Battleship Row, home to the USS Arizona Memorial, is built over the remains of the sunken battleship USS Arizona, the final resting place for many of the 1,177 crewmen killed on December 7, 1941. The loss of life on this “Day of Infamy” became the focal point for a nation that was previously divided over the issue of involvement in the war.
The group will visit the National Memorial Cemetery of the Pacific and the Honolulu Memorial, referred to as the Punchbowl. Located in Puowaina Crater, roughly translated, “Puowaina” means “Hill of Sacrifice.” Here we will hear an overview of the entire Pacific War.
Saipan and Tinian
The capture of Saipan was one of the turning points of the war in the Pacific. Following Japan’s surrender in 1945, Vice Admiral Shigeyoshi Miwa of the Japanese Navy said, “Our war was lost with the loss of Saipan.”
In Saipan, our group will visit the Invasion Beaches and battle sites of Operation Forager. Our historians will discuss the combat between the Americans and the Japanese during the 24 days it took to secure the island. Names that testified to the bitter fighting were given, such as Death Valley, Purple Heart Ridge and Harakiri Gulch, where the last major battle of the island occurred.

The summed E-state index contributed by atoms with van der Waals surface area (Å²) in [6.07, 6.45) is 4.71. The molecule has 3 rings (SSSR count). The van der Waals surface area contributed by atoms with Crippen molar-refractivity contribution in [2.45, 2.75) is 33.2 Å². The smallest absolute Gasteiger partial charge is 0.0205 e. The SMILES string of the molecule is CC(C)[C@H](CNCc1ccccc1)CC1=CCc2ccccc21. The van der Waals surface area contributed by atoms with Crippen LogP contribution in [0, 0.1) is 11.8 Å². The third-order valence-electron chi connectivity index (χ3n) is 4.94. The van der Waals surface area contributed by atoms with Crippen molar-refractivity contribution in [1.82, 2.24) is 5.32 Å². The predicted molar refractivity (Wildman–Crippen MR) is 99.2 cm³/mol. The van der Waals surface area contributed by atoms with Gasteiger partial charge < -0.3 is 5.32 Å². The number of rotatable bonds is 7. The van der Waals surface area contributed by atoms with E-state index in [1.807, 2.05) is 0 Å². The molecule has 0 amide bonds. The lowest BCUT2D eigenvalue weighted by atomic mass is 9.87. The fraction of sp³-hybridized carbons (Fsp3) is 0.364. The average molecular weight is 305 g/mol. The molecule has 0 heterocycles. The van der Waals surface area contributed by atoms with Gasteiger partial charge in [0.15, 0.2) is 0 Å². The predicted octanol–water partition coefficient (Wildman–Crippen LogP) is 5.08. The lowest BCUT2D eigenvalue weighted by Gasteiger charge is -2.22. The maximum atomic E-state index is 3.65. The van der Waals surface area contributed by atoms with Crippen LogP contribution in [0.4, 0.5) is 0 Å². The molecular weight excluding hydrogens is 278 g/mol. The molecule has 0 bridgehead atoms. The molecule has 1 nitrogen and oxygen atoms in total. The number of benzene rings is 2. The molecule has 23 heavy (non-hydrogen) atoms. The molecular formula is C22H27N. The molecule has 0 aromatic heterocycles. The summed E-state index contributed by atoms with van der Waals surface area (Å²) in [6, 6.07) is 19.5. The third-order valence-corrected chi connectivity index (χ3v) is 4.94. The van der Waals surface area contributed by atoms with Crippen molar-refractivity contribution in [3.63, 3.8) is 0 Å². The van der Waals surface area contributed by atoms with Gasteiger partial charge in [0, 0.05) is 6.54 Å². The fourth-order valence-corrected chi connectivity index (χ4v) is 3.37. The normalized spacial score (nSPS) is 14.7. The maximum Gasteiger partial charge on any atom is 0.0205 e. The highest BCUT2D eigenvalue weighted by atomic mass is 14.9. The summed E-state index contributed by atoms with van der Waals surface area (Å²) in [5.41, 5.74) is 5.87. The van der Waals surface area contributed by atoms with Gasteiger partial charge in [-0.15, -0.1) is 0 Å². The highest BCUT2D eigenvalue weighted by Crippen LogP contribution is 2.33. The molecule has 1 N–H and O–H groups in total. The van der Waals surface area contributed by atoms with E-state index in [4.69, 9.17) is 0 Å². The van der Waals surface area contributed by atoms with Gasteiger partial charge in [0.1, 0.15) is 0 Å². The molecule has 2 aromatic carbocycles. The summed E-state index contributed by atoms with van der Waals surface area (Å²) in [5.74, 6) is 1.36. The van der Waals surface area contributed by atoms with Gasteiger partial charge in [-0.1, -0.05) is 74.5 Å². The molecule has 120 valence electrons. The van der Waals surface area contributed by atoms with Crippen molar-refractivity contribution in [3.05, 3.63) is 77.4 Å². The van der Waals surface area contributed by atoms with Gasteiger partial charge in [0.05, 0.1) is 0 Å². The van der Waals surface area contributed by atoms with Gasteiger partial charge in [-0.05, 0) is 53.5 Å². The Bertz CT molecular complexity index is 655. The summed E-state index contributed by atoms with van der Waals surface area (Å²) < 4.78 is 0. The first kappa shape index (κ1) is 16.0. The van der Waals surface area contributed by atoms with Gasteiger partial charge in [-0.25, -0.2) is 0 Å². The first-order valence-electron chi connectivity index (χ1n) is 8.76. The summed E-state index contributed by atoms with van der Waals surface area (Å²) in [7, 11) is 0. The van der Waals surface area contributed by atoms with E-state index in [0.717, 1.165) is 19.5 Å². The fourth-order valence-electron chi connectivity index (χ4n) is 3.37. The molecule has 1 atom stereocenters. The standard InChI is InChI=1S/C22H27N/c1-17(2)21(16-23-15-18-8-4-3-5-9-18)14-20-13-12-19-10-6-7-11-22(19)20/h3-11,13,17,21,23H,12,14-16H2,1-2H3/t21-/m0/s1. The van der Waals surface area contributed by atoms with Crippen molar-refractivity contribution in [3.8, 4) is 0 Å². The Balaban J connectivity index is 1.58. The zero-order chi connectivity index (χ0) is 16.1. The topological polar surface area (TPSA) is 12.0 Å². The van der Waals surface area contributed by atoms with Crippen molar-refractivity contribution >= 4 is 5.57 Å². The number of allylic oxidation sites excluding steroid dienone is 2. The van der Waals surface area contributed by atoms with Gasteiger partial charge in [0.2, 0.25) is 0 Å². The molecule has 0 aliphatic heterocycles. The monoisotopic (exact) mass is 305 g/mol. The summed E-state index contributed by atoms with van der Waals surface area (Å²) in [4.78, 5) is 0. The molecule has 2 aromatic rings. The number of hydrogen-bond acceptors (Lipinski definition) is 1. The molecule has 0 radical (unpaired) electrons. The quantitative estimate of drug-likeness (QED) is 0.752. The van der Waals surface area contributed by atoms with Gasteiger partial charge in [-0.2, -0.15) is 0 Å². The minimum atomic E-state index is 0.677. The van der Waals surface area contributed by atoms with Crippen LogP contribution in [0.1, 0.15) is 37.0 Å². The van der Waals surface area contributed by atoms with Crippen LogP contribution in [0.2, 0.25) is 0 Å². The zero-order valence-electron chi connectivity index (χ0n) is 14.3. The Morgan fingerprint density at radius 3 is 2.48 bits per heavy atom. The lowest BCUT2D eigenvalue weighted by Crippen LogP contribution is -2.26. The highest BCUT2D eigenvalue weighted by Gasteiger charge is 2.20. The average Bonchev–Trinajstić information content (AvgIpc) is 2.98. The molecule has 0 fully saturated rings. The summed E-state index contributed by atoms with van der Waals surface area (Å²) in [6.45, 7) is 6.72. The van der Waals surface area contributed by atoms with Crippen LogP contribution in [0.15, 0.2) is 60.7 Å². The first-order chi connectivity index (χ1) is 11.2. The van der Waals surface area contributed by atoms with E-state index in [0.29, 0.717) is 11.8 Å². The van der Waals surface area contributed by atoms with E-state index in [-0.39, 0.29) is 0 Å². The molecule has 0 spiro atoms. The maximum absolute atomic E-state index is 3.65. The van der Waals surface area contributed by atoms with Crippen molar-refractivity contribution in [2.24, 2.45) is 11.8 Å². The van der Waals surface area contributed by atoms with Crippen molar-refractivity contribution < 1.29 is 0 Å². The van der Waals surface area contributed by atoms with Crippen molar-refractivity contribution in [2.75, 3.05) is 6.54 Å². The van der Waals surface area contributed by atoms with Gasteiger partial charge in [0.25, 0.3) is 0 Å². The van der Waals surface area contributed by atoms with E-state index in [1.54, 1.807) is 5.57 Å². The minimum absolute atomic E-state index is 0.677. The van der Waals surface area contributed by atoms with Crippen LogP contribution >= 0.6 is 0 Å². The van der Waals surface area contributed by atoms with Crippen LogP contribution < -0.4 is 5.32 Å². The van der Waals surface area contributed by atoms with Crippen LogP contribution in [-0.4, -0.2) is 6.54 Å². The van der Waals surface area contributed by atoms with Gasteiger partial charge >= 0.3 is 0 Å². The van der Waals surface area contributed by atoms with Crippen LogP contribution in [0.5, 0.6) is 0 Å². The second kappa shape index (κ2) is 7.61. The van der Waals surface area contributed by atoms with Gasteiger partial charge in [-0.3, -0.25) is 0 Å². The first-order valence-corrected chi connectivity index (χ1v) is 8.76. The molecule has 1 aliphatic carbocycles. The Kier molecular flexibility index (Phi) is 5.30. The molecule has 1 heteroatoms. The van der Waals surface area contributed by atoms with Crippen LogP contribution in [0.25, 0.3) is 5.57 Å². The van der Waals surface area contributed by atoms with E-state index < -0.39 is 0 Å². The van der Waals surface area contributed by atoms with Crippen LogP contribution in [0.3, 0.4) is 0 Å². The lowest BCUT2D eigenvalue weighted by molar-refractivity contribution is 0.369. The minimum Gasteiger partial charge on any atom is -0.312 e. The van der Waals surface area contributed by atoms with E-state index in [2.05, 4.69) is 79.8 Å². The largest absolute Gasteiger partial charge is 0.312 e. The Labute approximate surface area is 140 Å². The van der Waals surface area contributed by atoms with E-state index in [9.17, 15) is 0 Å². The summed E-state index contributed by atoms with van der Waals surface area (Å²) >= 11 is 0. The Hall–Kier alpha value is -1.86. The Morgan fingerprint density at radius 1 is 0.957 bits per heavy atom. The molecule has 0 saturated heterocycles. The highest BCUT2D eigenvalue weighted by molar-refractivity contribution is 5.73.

We will visit Aslito Airfield, as well as Mount Topotchau, and Marpi Point. It was at Marpi Point that hundreds of Japanese civilian families jumped to their deaths. Droves of Japanese soldiers also committed suicide at the many cliffs around Saipan, either jumping to their death, or by grenade.
Tinian is perhaps most famous for being the departure site for atomic bomb. The USS Indianapolis, prior to its departure for the Philippines, delivered this secret cargo to Tinian. Our historians will talk about the USS Indianapolis, the sinking of the ship and survival of the crew in the shark-infested waters. While in Tinian, we will spend some time focusing on the Tinian airport, which in 1945, was perhaps the busiest and largest in the world. At North Field, look for the plaques that mark the location of the bomb loading pits for the “Enola Gay” and “Bocks Car.”